N JUNE 22, my dad was watching a Texas Rangers
game with my mother, who was playing on the computer just a few
feet away. He stood up and fell forward unconscious, hitting his
lip on a lamp table. My mom immediately tried to turn him over and
noted that his color was not good. She could not move him at all
and immediately dialed 911.
Paramedics were in the house within three minutes. They shocked
my dad seven times, then began CPR and placed him on a stretcher,
bagging him all the way to the hospital. Within 20 minutes, he arrived
at the Emergency Room and was placed on a respirator, still unconscious
but in stable condition.
physicians told my mom to call our family in to discuss “quality
of life” issues. I lived a 10-hour drive from the hospital
and arrived the next day. My dad was still in a coma in ICU, hooked
to a respirator, with a very gloomy-looking EEG. I remember spending
most of the afternoon watching friends and family wait for updates
from the unit. That evening following church, many of Dad’s
friends came by, and the waiting room at the hospital began to fill
up. At some point one of his friends asked that we all stand and
hold hands to pray. There must have been 40 or 50 of us there. It
felt very intense, and our emotions were running high. We prayed
for my dad and for God to be with us.
That is when the miracles started to happen. In fact, I cannot count
the number of miracles that occurred over the next seven weeks!
Not two hours after the prayer, we went in to visit Dad, and the
nurse reported that he was “overriding” the respirator
and seemed to be breathing on his own! We did not know exactly what
this meant but learned that if his progress continued, they would
take him off the respirator the next morning. We were exhausted
and decided to go home for the evening since Dad was under 24-hour
The next morning, we arrived to find the physicians encouraging
us to remove Dad from the respirator. We left the nursing unit and
waited. After a couple of hours, they allowed us back in and reported
Dad’s eyes were open. We could tell he couldn’t focus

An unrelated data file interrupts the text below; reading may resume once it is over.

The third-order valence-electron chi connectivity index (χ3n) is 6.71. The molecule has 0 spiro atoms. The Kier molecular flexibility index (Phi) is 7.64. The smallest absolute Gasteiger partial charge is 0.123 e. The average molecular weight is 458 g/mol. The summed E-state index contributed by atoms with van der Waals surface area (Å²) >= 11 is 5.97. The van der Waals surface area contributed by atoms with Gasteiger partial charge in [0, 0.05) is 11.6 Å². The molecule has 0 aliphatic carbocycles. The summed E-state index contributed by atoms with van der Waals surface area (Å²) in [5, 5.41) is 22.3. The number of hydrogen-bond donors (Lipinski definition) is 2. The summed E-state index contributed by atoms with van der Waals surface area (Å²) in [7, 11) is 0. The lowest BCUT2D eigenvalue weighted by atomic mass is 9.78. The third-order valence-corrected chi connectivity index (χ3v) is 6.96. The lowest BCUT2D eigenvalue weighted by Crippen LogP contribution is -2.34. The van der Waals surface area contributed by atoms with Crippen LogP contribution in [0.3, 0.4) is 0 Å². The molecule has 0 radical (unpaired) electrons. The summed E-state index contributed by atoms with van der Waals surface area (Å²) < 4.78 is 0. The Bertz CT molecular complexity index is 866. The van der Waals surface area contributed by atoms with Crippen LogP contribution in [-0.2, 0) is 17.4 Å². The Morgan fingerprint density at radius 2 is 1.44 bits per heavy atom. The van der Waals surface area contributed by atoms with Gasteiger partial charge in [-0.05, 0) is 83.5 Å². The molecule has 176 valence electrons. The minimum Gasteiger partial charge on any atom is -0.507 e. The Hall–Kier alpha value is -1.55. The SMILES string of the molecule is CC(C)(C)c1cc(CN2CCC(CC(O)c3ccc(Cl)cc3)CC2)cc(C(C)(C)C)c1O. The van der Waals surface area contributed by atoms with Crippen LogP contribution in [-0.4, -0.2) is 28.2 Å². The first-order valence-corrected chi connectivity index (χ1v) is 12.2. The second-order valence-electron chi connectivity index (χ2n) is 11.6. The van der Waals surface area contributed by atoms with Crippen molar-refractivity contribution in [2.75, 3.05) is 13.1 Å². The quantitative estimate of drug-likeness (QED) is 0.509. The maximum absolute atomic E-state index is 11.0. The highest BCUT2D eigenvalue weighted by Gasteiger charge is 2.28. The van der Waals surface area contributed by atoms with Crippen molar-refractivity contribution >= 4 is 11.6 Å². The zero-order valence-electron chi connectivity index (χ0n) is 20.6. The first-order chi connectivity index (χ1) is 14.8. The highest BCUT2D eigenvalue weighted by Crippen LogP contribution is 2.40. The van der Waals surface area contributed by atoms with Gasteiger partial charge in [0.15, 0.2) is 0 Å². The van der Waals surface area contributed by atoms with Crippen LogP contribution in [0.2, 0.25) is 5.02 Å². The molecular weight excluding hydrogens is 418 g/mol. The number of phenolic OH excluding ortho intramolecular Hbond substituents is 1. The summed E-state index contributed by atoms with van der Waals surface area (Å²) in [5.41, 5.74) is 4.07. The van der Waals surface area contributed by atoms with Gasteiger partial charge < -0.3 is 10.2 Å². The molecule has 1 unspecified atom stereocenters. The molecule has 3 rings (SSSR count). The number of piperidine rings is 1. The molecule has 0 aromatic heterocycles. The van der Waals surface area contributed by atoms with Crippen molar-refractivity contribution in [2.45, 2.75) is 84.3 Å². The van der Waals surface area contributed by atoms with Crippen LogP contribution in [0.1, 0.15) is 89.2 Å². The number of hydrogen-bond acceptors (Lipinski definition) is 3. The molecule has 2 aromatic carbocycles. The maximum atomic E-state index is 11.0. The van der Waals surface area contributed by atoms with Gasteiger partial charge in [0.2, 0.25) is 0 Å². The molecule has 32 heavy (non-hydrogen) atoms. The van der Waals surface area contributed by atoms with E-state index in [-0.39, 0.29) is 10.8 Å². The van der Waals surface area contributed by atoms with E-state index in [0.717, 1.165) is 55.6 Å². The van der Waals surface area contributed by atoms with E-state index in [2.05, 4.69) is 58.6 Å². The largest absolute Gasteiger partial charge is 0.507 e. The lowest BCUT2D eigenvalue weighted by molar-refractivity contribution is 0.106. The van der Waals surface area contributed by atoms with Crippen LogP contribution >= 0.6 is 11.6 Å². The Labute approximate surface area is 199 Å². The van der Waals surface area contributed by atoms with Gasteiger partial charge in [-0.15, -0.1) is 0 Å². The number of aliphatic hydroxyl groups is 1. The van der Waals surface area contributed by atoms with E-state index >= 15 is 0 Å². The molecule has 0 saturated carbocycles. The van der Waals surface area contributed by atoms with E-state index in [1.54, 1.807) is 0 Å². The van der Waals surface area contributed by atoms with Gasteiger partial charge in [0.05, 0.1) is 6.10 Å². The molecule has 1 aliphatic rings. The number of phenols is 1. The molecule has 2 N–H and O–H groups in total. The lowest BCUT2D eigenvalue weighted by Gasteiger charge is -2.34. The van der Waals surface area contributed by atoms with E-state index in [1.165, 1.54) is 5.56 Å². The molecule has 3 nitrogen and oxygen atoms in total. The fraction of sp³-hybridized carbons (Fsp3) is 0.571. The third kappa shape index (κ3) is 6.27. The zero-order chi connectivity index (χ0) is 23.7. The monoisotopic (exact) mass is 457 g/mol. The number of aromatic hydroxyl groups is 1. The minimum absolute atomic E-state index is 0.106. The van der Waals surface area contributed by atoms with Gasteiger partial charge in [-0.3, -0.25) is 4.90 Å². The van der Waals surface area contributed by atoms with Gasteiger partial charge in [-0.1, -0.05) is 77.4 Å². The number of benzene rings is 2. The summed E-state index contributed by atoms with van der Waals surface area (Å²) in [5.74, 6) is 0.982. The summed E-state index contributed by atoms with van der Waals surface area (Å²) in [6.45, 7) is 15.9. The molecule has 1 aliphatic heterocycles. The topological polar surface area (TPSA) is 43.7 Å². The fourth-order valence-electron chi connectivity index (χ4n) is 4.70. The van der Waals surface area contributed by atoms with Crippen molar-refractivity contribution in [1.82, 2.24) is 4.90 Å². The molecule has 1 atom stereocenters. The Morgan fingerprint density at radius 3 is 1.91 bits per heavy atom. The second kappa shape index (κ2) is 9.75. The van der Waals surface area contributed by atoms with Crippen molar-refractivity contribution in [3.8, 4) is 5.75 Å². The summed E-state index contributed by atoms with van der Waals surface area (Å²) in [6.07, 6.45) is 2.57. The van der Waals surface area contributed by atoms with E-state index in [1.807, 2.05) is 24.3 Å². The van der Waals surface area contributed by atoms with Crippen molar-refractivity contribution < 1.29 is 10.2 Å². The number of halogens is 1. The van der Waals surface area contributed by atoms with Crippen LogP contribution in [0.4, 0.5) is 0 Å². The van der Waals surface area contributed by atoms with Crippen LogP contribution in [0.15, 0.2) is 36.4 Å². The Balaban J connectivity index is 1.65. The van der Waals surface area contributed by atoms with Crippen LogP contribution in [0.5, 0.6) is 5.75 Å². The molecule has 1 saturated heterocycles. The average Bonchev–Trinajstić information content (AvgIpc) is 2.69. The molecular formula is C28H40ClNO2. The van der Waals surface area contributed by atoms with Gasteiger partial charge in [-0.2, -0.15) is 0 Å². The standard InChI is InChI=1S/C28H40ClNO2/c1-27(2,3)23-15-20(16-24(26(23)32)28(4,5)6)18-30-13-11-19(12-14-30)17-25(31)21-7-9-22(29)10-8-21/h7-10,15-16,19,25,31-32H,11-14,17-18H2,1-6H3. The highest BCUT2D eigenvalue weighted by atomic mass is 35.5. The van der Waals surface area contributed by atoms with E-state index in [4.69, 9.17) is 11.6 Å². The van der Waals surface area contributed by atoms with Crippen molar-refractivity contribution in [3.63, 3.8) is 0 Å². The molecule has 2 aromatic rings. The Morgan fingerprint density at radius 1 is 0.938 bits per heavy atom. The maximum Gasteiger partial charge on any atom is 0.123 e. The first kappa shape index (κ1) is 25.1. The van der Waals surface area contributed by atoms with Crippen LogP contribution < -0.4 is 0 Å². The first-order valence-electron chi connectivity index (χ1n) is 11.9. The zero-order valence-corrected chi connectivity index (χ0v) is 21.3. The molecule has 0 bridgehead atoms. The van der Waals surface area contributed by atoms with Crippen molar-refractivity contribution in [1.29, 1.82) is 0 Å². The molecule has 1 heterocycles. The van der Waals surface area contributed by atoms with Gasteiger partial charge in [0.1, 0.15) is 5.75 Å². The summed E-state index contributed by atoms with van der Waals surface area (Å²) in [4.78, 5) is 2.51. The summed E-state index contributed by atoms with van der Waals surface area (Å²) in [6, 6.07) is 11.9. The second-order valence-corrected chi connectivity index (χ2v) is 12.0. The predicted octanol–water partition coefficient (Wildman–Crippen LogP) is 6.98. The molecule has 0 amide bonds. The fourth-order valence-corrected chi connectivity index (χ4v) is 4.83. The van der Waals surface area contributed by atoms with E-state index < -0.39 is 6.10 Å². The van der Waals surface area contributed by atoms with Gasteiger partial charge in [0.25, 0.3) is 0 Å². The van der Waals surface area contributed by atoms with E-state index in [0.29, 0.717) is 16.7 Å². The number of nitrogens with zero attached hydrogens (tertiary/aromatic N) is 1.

but followed images around the room. When we were allowed to visit
again, a huge smile came over him when he saw and appeared to recognize
us. With each visit to the unit, we experienced a new and exciting
improvement. By Tuesday morning, Dad was slurring our names, and
we were ecstatic. The doctors and nurses repeated the EEG and detected
minimal brain damage. By that afternoon, Dad was admitted to a private
He was quite restless and required a sedative that night to relax.
However, the next morning he was cheerful and so grateful to see
all of us. He could not imagine the feelings we were experiencing.
Each day, Dad’s health improved until, finally, he was admitted
to a Home Health program. Although his speech was still a little
slurred, we understood everything he said. He didn’t have
a problem swallowing and progressed to pureed food. Dad’s
memory was not completely restored, but we simply reminded him of
things he seemed to have forgotten.
By the end of the week, the doctors asked us to consider placement
of a Defib/Pacemaker in his chest, which was successfully implanted
the following week. Just 13 days after the “sudden death event,”
Dad was able to go home. In about another seven weeks, Dad was moving
about without the help of a walker and resumed working with an editor
on an autobiography he had been writing before he became ill.
God is good and answers prayers. There are strong Christians everywhere,
but I never ask God why He chose to answer our particular prayers
and not someone else’s. I have close friends who did not get
a second chance with their loved one. My entire family is very grateful
and none of us take a single minute for granted. I thank God every
day (and sometimes many times a day) for blessing us with the miracle
of Dad’s recovery. Overall, this experience has made me a
stronger Christian and strengthened our family bonds in ways we
never thought possible.
CHRISTUS Jasper Memorial Hospital